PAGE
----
I want to say this is Pete Kearney from the General/Hammer camp. But I may be wrong and negate the whole point of this post. I hated this ad because it made me feel stupid and talked down to even as a young teenager, but I loved Hammer safety pads. Hammer pads may have been the first thing I ordered from Trend Bike Source in Austin in 1988. Anyway, I had no idea that this was basically a walk away from where I live because the landscape has changed so much. I had to Google the bookstore running up Hermosa Ave in the background to verify, but sure enough, it's downtown Hermosa Beach, in front of what is now a sushi place. And Pete Kearney, well, since I was born in Staten Island, and since he was from the same place, I always felt a loose BMX kinship with him. I just hope he got paid to cut his t-shirt sleeves off and rock sweatpants on Hermosa Ave in 1987.
I never really knew much about Todd Anderson, but his brand of vert and street riding spoke volumes to me. He had a less is more stylistic approach to BMX, even down to his bike setup (which featured no back caliper brakes, a coaster brake and a front brake after he started riding for General.) And he knew how to tweak everything as far as possible, as is the case here, in the Riviera Village area of South Redondo. I actually stumbled onto this spot a few months ago, and didn't make the connection to the earlier photo of Anderson from the February 1987 issue of Freestylin' Magazine. And to this day, I've never seen anyone recreate this trick.
The Fatburger Banks, with Spike Jonze landing a full page photo in Freestylin' Magazine in 1988 on the right, and the present day banks a bike ride away from my house on the left in 2014 viagra apotheken. These things are completely unrideable nowadays, but there are some corner bowl style banks nearby that are pretty fun when traffic is light. A lot has been said about Spike and his relationship to BMX, and for a while as a young 20-something, I was a little bummed to see him move on from BMX. But as I got older, I learned to appreciate the fact that he didn't related to the word 'boundary' in any aspect of his life. He was a rider, a skater, a photographer and a wise ass that took chances, made things work in all walks of life and continued to explore. He's actually the antithesis of BMX in the present tense, which I sincerely admire.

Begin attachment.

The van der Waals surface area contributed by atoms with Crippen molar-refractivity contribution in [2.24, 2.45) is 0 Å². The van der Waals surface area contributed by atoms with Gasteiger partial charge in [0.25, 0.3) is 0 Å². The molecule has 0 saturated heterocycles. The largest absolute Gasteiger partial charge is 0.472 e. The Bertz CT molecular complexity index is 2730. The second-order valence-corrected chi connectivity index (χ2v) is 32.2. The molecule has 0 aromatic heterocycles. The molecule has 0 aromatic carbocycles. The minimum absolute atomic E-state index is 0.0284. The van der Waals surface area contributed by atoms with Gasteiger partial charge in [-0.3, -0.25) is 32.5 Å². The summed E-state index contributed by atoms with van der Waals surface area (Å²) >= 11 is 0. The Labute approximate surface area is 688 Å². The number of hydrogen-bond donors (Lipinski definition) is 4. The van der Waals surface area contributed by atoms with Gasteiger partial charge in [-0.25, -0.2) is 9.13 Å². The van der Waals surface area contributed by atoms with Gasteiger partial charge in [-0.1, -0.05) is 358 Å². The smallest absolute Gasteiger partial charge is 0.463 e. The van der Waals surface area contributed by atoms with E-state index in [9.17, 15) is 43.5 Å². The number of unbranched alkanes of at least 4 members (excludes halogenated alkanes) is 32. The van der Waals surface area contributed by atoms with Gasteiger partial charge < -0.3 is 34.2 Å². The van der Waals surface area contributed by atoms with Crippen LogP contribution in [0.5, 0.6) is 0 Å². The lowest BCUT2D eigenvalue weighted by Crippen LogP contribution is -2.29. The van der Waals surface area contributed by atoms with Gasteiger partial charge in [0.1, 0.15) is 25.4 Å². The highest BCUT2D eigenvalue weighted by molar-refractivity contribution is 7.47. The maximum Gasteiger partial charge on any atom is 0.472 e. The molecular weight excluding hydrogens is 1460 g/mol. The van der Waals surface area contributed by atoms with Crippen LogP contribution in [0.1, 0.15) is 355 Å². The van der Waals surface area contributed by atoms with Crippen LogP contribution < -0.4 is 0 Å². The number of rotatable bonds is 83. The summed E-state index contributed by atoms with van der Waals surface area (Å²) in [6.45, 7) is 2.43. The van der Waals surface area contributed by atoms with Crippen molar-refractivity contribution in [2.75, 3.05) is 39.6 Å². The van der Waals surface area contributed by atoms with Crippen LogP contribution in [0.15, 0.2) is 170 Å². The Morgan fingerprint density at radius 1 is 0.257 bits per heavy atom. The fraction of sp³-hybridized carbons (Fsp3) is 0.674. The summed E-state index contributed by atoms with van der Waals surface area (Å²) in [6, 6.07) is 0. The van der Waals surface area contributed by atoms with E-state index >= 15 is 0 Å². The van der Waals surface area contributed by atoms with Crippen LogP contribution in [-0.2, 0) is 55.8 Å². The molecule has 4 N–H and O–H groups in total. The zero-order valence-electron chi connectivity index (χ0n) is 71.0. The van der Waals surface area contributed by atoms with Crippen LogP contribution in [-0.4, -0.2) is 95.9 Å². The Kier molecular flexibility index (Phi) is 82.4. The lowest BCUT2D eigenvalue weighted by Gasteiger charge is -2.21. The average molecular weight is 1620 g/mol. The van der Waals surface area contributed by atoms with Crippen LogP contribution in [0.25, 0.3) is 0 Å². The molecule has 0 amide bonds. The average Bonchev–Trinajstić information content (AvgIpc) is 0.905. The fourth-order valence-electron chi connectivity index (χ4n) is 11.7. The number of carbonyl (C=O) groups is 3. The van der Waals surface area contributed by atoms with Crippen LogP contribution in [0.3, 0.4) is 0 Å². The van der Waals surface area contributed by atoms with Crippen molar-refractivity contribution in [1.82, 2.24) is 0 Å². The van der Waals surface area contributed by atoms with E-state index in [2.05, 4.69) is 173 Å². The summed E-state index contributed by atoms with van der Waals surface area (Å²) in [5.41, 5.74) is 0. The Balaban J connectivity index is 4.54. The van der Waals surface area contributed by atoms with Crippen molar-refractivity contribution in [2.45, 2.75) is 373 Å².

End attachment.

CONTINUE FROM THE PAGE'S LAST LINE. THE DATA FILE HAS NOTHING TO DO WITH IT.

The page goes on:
So, I've been searching for this spot forever, and weirdly enough, it came down to the cross street sign in the original Craig Grasso photo from 1988. It's on the corner of Guadalupe Ave. (which is nearby my house), but I couldn't read the cross street. I knew it was a two word street name, but that was it. Today, I went on Google maps and searched for two-word street names that intersect with Guadalupe, and sure enough, there was only one — Sierra Vista Drive. So I rode the two blocks there and found the sight of one of the photos that hung on my bedroom wall as a teenager. That's Craig Grasso shot by Spike Jonze on the left, and my shot from earlier today. The tree is much bigger today and Grasso is in jail for running from the cops in Vermont but fakie footplants are still awesome.